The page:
Rio Blanco County is a remote, mountainous county in northwestern Colorado covering 3,223 square miles. Named for the White River—“Rio Blanco” in Spanish—the county lies on the northern edge of the Colorado Plateau and is bordered to the north by Moffat County, to the east by Routt County, to the south by Garfield County, and to the west by the state of Utah. Rio Blanco County is widely known as the site of clashes between the Ute people and whites in the late nineteenth century and a burgeoning oil shale industry in the 1970s. The county also contains many scenic natural areas, including the White River National Forest and the Flat Tops Wilderness Area, one of the first designated wilderness areas in the United States.
The county has a population of 6,707. More than a third of its residents live in the county seat of Meeker, nestled in the White River valley against a steep ridge and ringed by mountains. About another third lives in Rangely, some fifty-seven miles downstream from Meeker on the White River. The two cities are connected by State Highway 64, which runs east–west from Meeker until it connects with US 40 at the western edge of Moffat County. Agriculture, ranching, and energy industries drive the Rio Blanco County economy.
About ten miles south of present-day Rangely, the area known as Cañon Pintado is home to a large collection of Native American rock art, likely drawn by people of the Fremont culture between AD 400 and 1100 and Ute people thereafter.
From about the mid-sixteenth century until the late nineteenth century, the Rio Blanco County area was inhabited by three distinct bands of Utes. The Parianuche, or “Elk People,” and the Yampa, or “Root Eaters,” occupied most of the county’s territory while Uintah territory straddled the present-day border between Utah and Colorado. The Yampa wintered in the White River valley and ranged into the Flat Tops and southern Wyoming; the Parianuche wintered near present-day Glenwood Springs and ranged into eastern Utah and the Flat Tops.
All three Ute bands fished and hunted elk, deer, and other mountain game. They also gathered a wide assortment of wild berries and roots, including the versatile yucca root. They were seasonal nomads, following game into the high mountain parks in the summer and returning down to the river valleys for the winter. By the 1640s, the Utes had obtained horses from the Spanish, which eased their nomadic lifestyle and allowed some of them to organize summer buffalo hunts on the plains.
Trappers and Explorers
On their way to find a connection between Santa Fé, New Mexico, and Monterey, California, the expedition of Spanish friars Francisco Dominguez and Silvestre Velez de Escalante crossed present-day Rio Blanco County in 1776. Fur trappers and traders frequented the area from the 1820s to the 1840s, finding plentiful beaver at places such as Trappers Lake. Among the first whites to visit the Rangely area were men from Antoine Robidoux’s trading post on the Gunnison River.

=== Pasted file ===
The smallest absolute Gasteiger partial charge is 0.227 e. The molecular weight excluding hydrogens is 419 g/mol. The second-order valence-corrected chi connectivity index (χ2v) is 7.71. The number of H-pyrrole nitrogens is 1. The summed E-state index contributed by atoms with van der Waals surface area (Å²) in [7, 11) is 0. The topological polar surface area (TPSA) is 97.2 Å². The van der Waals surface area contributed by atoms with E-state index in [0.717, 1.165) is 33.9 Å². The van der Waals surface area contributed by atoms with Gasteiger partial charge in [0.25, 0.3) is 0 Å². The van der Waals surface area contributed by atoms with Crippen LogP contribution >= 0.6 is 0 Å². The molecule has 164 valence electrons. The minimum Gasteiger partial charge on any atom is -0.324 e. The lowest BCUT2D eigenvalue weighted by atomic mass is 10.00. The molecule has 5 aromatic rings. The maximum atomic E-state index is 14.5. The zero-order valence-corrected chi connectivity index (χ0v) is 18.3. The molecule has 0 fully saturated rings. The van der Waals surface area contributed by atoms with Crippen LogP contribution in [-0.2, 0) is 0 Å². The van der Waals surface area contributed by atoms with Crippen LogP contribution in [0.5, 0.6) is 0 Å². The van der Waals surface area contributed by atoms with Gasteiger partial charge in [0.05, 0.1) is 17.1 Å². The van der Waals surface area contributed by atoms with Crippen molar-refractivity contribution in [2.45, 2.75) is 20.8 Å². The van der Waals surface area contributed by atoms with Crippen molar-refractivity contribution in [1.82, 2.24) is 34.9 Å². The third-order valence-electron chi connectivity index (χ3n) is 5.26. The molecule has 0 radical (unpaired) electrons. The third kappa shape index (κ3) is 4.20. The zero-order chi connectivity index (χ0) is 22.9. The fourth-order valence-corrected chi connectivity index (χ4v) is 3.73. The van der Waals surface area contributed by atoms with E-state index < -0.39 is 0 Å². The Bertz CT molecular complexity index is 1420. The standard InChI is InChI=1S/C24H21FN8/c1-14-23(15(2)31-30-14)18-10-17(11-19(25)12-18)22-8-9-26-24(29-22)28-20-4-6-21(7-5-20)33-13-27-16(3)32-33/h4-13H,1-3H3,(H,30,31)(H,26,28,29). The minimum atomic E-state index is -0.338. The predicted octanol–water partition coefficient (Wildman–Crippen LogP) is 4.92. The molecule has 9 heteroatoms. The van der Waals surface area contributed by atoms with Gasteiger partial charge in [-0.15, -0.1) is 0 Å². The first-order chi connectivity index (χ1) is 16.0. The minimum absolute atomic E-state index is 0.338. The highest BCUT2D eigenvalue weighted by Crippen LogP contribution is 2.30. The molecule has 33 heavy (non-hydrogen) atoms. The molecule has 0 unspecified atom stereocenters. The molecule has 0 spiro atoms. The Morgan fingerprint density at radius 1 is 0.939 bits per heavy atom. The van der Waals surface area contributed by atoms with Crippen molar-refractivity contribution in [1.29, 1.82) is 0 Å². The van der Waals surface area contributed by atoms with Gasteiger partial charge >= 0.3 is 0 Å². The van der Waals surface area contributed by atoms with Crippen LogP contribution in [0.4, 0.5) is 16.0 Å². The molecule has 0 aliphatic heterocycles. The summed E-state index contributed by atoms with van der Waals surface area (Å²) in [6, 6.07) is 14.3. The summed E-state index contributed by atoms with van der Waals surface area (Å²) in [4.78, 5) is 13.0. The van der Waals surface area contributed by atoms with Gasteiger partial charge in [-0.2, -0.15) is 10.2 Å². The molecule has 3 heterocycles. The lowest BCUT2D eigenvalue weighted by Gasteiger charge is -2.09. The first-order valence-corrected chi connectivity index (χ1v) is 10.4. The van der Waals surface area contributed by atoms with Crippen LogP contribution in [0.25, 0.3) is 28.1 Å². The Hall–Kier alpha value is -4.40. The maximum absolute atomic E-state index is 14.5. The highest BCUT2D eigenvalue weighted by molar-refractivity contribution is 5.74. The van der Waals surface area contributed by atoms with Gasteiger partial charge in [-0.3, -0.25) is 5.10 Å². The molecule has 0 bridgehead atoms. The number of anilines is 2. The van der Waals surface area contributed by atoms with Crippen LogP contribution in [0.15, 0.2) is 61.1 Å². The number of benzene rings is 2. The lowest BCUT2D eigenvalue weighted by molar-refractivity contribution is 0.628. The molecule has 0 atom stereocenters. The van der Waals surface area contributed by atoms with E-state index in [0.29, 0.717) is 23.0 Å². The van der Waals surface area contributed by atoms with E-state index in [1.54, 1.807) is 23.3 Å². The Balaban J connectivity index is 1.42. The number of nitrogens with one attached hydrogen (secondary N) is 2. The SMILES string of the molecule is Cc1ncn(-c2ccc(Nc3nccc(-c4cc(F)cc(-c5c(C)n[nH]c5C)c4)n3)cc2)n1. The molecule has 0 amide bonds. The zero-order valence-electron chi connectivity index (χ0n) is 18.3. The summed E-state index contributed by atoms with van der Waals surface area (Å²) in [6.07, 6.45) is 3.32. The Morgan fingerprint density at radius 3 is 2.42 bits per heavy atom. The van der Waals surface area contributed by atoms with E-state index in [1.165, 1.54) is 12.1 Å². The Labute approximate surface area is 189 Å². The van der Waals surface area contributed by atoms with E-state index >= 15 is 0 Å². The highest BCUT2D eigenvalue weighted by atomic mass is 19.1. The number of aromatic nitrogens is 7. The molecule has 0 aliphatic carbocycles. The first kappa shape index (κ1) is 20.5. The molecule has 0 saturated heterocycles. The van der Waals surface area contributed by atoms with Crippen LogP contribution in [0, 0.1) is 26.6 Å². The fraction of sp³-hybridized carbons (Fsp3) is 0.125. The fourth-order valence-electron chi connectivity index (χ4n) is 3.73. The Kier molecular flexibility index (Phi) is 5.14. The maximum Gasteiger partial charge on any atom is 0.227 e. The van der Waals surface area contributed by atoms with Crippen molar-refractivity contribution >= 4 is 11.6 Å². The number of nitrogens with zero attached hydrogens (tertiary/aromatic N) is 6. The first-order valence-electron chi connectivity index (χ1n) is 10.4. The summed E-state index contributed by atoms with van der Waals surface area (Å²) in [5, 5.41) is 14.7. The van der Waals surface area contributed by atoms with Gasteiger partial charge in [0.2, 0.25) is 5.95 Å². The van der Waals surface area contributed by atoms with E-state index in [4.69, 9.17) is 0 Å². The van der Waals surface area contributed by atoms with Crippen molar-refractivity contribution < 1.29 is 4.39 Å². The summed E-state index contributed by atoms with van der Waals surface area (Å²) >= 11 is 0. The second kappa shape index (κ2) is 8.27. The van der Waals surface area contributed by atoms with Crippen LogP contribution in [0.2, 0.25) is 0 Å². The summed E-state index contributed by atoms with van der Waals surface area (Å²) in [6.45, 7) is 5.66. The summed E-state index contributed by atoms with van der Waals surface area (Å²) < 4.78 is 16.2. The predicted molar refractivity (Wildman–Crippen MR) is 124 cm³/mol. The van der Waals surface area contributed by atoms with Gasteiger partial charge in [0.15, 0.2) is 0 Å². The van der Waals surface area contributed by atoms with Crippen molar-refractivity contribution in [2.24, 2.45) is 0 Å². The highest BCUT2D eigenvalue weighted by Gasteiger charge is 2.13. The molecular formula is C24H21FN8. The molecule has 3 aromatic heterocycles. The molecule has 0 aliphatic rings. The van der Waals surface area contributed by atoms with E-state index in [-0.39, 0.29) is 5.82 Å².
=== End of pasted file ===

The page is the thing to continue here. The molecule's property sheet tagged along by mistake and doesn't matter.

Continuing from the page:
In 1868 the one-armed explorer, Maj. John Wesley Powell, his wife, and twenty of his students were the first Anglo-Americans to enter the Meeker area. They had come as part of an expedition to collect natural specimens from all over Colorado and made winter camp in the White River valley. That same year, a treaty granted the Utes a reservation encompassing most of Colorado’s Western Slope. In 1869 the White River Indian Agency was set up nine miles east of present-day Meeker. The location was chosen on account of its remoteness and lack of white settlement.
Ute Removal and County Establishment
By 1876 geographic data from the Hayden surveys produced the first accurate maps of northwestern Colorado, and a few years later, ranchers and miners were staking claims in river valleys and mountain parks throughout the Western Slope. The Utes, who had relied on the game and other resources in these places, now found their winter havens, such as Glenwood Springs, occupied by whites. The Utes’ resources dwindled and their promised annuities—supplies and payments delivered by the US government—rarely arrived on time or at all.
The breaking point finally arrived in the summer of 1879, after Nathan C. Meeker was appointed Indian agent of the White River Agency. A devout and ambitious man, Meeker was highly critical of Ute culture and believed he could force the Utes to abandon their centuries-old way of life and become Christian farmers. He ordered his employees to plow fields and dig irrigation ditches on Ute lands, acts that the Indians fiercely and sometimes violently resisted.